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George Papandreou ashinda kura ya maoni

Discussion in 'Habari na Hoja mchanganyiko' started by Yericko Nyerere, Nov 5, 2011.

  1. Yericko Nyerere

    Yericko Nyerere Verified User

    Nov 5, 2011
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    George Papandreou, Greece's prime minister, has survived a confidence vote, calming a revolt in his ruling Socialist party with an emotional pledge to step aside if need be and seek a cross-party government lasting four months to safeguard Europe's new debt agreement.

    Papandreou won the critical confidence motion with a vote of 153-145 in the 300-member Parliament early on Saturday after a week of drama in Athens that horrified its European partners, spooked global markets and overshadowed the Group of 20 summit in the French resort of Cannes.

    The threat of a Greek default or exit from the common euro currency has worsened the continent's debt crisis, which is already struggling under bailouts for Greece, Ireland and Portugal.

    Evangelos Venizelos, the Greek finance minister, said the new government that will be formed would last until the end of February.

    But opposition leader Antonis Samaras, who had demanded Papandreou resign and a new government be formed that did not include members of any political party, called for snap elections. He did not say whether his conservative party would join coalition talks, due to be formally launched later Saturday when Papandreou meets the country's president.

    "The masks have fallen, Mr Papandreou has rejected our proposals in their entirety. The responsibility he bears is huge. The only solution is elections."

    Papandreou's government came under threat this week, following his disastrous bid to hold a referendum on a**130bn-euro ($179bn)*European* bailout agreement.

    Papandreou told parliament before the vote that he would go to the Greek president on Saturday to discuss formation of a broader-based government that would secure the euro zone bailout, Greece's last financial lifeline, adding that he was willing to discuss who would head a new administration.

    He warned that calls for*early elections would be "catastrophic" and said Greece must implement the bailout plan to avoid*re-defaulting on its debts.

    "We, the Socialist party deputies, carried the cross of reform ... But one group in parliament is not enough. This great task requires sincere and broad support,'' Papandreou said, stressing the transition must be as smooth as possible.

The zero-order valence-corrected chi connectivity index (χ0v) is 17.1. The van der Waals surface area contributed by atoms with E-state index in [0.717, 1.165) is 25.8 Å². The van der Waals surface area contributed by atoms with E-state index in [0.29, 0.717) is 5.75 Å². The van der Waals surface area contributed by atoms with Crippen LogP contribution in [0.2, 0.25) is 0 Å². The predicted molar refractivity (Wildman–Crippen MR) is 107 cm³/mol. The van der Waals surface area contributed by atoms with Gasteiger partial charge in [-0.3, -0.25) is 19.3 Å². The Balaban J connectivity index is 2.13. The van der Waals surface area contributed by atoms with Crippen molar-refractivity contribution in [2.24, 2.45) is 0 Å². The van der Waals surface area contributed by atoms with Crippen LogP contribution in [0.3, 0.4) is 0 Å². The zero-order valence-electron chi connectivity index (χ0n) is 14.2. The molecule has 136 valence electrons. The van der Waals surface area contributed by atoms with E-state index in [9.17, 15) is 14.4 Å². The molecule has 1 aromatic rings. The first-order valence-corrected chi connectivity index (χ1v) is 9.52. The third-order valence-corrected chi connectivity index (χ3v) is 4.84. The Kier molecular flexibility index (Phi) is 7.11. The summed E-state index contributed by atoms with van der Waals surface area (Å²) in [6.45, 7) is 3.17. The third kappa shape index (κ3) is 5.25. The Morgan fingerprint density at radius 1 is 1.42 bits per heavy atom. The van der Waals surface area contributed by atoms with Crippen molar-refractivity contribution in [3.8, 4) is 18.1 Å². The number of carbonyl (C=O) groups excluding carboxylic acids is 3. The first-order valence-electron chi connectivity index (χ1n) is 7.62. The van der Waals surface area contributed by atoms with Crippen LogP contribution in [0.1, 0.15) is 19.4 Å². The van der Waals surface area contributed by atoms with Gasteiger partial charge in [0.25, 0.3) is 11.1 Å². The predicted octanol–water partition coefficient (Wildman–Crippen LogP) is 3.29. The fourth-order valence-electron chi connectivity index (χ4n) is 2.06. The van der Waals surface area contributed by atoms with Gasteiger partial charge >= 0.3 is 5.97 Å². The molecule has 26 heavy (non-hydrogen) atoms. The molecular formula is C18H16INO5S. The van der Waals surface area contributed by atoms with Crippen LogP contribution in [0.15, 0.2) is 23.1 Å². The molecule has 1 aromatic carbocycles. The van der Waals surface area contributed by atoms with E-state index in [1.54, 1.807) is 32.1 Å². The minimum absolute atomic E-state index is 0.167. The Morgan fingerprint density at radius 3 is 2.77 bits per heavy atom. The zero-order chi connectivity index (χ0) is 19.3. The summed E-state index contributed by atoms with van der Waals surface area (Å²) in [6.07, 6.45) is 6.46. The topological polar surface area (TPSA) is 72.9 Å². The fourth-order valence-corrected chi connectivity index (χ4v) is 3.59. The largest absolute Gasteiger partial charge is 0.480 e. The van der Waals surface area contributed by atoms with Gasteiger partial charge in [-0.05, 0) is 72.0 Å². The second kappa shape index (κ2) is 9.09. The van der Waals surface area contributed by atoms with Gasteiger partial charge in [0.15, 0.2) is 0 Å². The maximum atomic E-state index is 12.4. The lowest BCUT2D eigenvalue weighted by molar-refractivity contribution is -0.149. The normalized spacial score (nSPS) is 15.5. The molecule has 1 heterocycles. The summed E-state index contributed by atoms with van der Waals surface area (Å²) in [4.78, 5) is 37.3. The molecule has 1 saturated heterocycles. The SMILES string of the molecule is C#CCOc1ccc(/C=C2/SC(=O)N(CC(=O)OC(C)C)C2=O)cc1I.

"The priority is the security of the country _ continued (rescue) funding, adhering to the debt deal and our continued presence in the euro, and all other initiatives need to avoid danger for the nation."

    Papandreou said his main interest was to stabilize the country's economy, and he was open to negotiation as to who would lead the new government.

    "We must proceed in an organized way. And regardless of developments, the country must be governed tomorrow without turbulence," he said.

    He was forced to withdraw the referendum plan on Thursday after markets and European Union leaders reacted with hostility to the idea, and his legislators and ministers rebelled and called for him to step down, accusing him of endangering the country's bailout.

    The threat of a Greek default or exit from the common euro currency has worsened the continent's debt crisis, which is already struggling under bailouts for Greece, Ireland and Portugal.

    Protesters opposed to the government's austerity cuts gathered outside the parliament in Athens ahead of the vote.

    "Some 3,000 demonstrators have come into Syntagma Square, or Constitution Square, and they are outside the parliament building which is protected by riot police. They are chanting 'thieves! thieves!' against the members of parliament," our correspendent reported on Friday.

    Antonis Samaras, a Greek opposition leader, urged Papandreou to quit during a parliamentary meeting to vote on whether to accept the EU package that contains deeply unpopular spending cuts.

    Through waves of austerity policies demanded by the nation's international lenders, Papandreou has carried the parliamentary group of his party with him, despite much criticism within the ranks, but defections have left him needing every vote to survive.


    Al Jazeera and agencies
  2. Maganga Mkweli

    Maganga Mkweli JF-Expert Member

    Nov 5, 2011
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    wagriki wanakazi mhh